Here's Why Crypto Firm Vauld, Promoted By YouTubers Is In Deep Trouble

Vauld has announced that it has halted the withdrawal of funds following cash crunch, also stopped accepting fresh funds

A popular cryptocurrency exchange called Vauld, promoted or featured in several videos by Indian YouTube channels, often with more than a million subscribers during the 2021 cryptocurrency price bull run, is now in deep trouble.

The crypto exchange announced that it has halted the withdrawal of funds after facing a cash crunch and has stopped accepting fresh funds as well, while it continues to consult with financial and legal organisations on how to return to normalcy. This situation has prompted it to be a potential acquisition target by Nexo, a British exchange, to enter the Asian market using Vauld as a gateway. On Tuesday, Nexo signed an agreement with Vauld, that gives them a 60-day exclusive exploratory period to acquire it.

In its statement announcing the curbs on July 4, Vauld attributed it to the current downturn in the cryptocurrency market, catalysed by adverse events like the collapse of the 'stablecoin' USDT, the liquidation of crypto hedge fund Three Arrow Capital, and similar curbs on crypto exchange Celsius.

This is Vauld's second indication that it was facing problems, after Darshan Bathija, its CEO, wrote a blog announcing job cuts - to the tune of 30% - in June.

Both Vauld and Nexo are exchanges, or rather crypto-fintech companies, who offer similar services: mimicking banks.

These exchanges offered the core services that banks did - term loans and interest-bearing term deposits (like fixed deposits) - but all denominated in cryptocurrency instead of fiat currency like dollars or rupees. Vauld's customers could start something called an 'automatic investment plan' (AIP) to invest in cryptocurrencies on Vauld, starkly resembling the systematic investment plans commonly offered to invest in Indian equity or mutual funds.

Nexo even offers a credit line through plastic-based cards, which lets users spend in real currency, but is secured by crypto assets in their account. Further, despite Vauld being based in Singapore, Indian clients could make deposits and withdraw in Indian rupees.

The pandemic year 2021 saw stocks and cryptocurrencies rally, as global monetary systems remained flush with liquidity to combat the ill effects of the economic fallout that the pandemic unleashed. However, the receding pandemic, heightened inflation and rising global interest rates have led to a rout in financial markets, including cryptocurrencies, with several advanced economies in the world being on the brink of a recession, which is likely to set in in the next 12 months, according to Nomura.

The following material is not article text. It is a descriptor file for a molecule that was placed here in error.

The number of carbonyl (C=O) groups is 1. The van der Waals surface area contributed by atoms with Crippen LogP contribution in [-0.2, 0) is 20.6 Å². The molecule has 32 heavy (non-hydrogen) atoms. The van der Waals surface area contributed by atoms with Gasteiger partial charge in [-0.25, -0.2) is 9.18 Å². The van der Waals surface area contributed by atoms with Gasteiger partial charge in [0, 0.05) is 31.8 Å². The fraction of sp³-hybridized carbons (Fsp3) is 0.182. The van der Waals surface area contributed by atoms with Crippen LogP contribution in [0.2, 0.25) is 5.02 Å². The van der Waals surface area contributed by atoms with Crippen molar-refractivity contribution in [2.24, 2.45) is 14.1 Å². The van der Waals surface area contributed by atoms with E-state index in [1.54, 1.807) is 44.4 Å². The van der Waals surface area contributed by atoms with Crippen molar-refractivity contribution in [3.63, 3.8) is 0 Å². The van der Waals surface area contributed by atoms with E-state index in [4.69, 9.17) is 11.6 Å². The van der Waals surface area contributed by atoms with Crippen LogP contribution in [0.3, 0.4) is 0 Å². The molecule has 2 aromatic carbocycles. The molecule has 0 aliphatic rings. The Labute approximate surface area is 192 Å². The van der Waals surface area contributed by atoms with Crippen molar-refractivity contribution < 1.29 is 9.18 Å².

Watch: Cryptocurrencies In Free Fall: What Is Going On?

The YouTube connection

Vauld's popularity in India also soared due to promotions done by influencers who featured them on their YouTube channels.

Akshat Srivastava, a YouTuber creator, has a video portfolio explaining cryptocurrencies, and related concepts like tokens, stablecoins and equity. His channel has 1.1 million subscribers. Further, he has also made several videos for Vauld's own YouTube page. At the time of writing this story, Srivastava was addressing the curbs on Vauld through a YouTube live stream.

Ankur Warikoo, a digital influencer who discusses entrepreneurship, finance and investment, made a YouTube video in October 2021 discussing how he uses Vauld for bitcoin-based fixed deposits. In the video's description, he states that he would not have otherwise invested in a fixed deposit because, but did so through Vauld as it was crypto-denominated. Warikoo too has posted what he has received from Vauld, stating that he has capital stuck with them.

At 8:21am on July 4th 2022, I received an email from Darshan, the CEO of Vauld. Due to the volatile nature of the crypto market, Vauld has decided to pause all withdrawals, trading and deposits. Which means our monies are stuck for now. This is extremely unfortunate and not something I would have wished for, when I worked with Vauld. As all of us (that includes me - Even my money is with Vauld) wait to see what happens next, I hope you all invested wisely In crypto to no More than 5-10% of your total portfolio, as I have mentioned always.

Ankur Warikoo on YouTube

PR Sundar, who has a YouTube channel with 9.45 lakh subscribers, did a video with Bathija, where the latter outlined Vauld's services, especially its fixed deposit services. Sundar largely discussed the market, with Bhatija discussing the platform and features. The video has more than 1.9 lakh views.

Booming Bulls, a YouTube channel with 1.07 million subscribers, made a walkthrough on how to make AIPs using Vauld. He explains that the payment could be made using dollars or USDT (which is pegged to the dollar at a one-to-one exchange rate) in either one cryptocurrency or a basket of them. After Vauld halted withdrawals, the creator said in a separate video that his funds too are stuck with the company, and he hoped for a speedy resolution.

Also Read: Falling For Elon Musk Crypto Scam: Tale Of A 22 Year Old From Kashmir



Updated On: 2022-07-05T21:52:56+05:30
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